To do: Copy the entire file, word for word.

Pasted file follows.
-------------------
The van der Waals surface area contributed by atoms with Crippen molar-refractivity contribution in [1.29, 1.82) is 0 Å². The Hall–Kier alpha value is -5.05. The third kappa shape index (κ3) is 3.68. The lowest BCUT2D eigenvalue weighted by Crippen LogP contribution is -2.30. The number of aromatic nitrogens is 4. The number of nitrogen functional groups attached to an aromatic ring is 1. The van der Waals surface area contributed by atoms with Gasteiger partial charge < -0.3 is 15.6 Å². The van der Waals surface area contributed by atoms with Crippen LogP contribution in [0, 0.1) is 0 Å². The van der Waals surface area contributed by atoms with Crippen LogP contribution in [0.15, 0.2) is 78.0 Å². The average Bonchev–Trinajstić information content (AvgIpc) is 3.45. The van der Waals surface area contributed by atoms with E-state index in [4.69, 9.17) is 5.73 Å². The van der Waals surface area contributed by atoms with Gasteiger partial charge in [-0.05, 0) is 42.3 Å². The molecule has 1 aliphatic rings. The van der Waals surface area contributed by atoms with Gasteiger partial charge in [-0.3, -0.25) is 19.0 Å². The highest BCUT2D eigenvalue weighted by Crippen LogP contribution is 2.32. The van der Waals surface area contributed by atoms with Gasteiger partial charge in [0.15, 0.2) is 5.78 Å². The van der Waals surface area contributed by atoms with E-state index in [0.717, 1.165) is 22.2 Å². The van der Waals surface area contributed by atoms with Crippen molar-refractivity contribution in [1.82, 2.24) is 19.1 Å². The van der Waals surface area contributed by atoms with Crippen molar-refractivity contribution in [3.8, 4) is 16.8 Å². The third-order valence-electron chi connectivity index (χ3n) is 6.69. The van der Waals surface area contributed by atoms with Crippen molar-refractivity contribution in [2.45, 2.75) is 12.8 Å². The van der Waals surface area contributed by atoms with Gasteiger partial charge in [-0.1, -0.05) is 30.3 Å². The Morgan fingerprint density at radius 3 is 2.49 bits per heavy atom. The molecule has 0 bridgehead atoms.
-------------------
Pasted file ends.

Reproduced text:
The van der Waals surface area contributed by atoms with Crippen molar-refractivity contribution in [1.29, 1.82) is 0 Å². The Hall–Kier alpha value is -5.05. The third kappa shape index (κ3) is 3.68. The lowest BCUT2D eigenvalue weighted by Crippen LogP contribution is -2.30. The number of aromatic nitrogens is 4. The number of nitrogen functional groups attached to an aromatic ring is 1. The van der Waals surface area contributed by atoms with Gasteiger partial charge < -0.3 is 15.6 Å². The van der Waals surface area contributed by atoms with Crippen LogP contribution in [0, 0.1) is 0 Å². The van der Waals surface area contributed by atoms with Crippen LogP contribution in [0.15, 0.2) is 78.0 Å². The average Bonchev–Trinajstić information content (AvgIpc) is 3.45. The van der Waals surface area contributed by atoms with E-state index in [4.69, 9.17) is 5.73 Å². The van der Waals surface area contributed by atoms with Gasteiger partial charge in [-0.05, 0) is 42.3 Å². The molecule has 1 aliphatic rings. The van der Waals surface area contributed by atoms with Gasteiger partial charge in [-0.3, -0.25) is 19.0 Å². The highest BCUT2D eigenvalue weighted by Crippen LogP contribution is 2.32. The van der Waals surface area contributed by atoms with Gasteiger partial charge in [0.15, 0.2) is 5.78 Å². The van der Waals surface area contributed by atoms with E-state index in [0.717, 1.165) is 22.2 Å². The van der Waals surface area contributed by atoms with Crippen molar-refractivity contribution in [1.82, 2.24) is 19.1 Å². The van der Waals surface area contributed by atoms with Crippen molar-refractivity contribution in [3.8, 4) is 16.8 Å². The third-order valence-electron chi connectivity index (χ3n) is 6.69. The van der Waals surface area contributed by atoms with Crippen molar-refractivity contribution in [2.45, 2.75) is 12.8 Å². The van der Waals surface area contributed by atoms with Gasteiger partial charge in [-0.1, -0.05) is 30.3 Å². The Morgan fingerprint density at radius 3 is 2.49 bits per heavy atom. The molecule has 0 bridgehead atoms.